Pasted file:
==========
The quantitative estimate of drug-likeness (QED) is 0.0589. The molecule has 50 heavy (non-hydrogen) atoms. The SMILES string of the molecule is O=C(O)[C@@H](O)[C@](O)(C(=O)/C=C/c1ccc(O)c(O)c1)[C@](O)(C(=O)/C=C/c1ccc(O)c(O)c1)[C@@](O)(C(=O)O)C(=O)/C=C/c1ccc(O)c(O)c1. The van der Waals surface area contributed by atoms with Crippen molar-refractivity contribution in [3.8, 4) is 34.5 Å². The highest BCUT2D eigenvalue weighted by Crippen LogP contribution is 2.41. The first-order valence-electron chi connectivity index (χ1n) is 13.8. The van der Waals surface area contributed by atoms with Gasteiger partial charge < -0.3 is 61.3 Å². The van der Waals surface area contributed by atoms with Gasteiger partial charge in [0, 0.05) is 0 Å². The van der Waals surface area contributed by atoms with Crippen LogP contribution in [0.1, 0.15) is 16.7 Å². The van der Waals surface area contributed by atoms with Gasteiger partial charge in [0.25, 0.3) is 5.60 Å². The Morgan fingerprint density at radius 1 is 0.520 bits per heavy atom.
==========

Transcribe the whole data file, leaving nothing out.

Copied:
The quantitative estimate of drug-likeness (QED) is 0.0589. The molecule has 50 heavy (non-hydrogen) atoms. The SMILES string of the molecule is O=C(O)[C@@H](O)[C@](O)(C(=O)/C=C/c1ccc(O)c(O)c1)[C@](O)(C(=O)/C=C/c1ccc(O)c(O)c1)[C@@](O)(C(=O)O)C(=O)/C=C/c1ccc(O)c(O)c1. The van der Waals surface area contributed by atoms with Crippen molar-refractivity contribution in [3.8, 4) is 34.5 Å². The highest BCUT2D eigenvalue weighted by Crippen LogP contribution is 2.41. The first-order valence-electron chi connectivity index (χ1n) is 13.8. The van der Waals surface area contributed by atoms with Gasteiger partial charge < -0.3 is 61.3 Å². The van der Waals surface area contributed by atoms with Gasteiger partial charge in [0, 0.05) is 0 Å². The van der Waals surface area contributed by atoms with Crippen LogP contribution in [0.1, 0.15) is 16.7 Å². The van der Waals surface area contributed by atoms with Gasteiger partial charge in [0.25, 0.3) is 5.60 Å². The Morgan fingerprint density at radius 1 is 0.520 bits per heavy atom.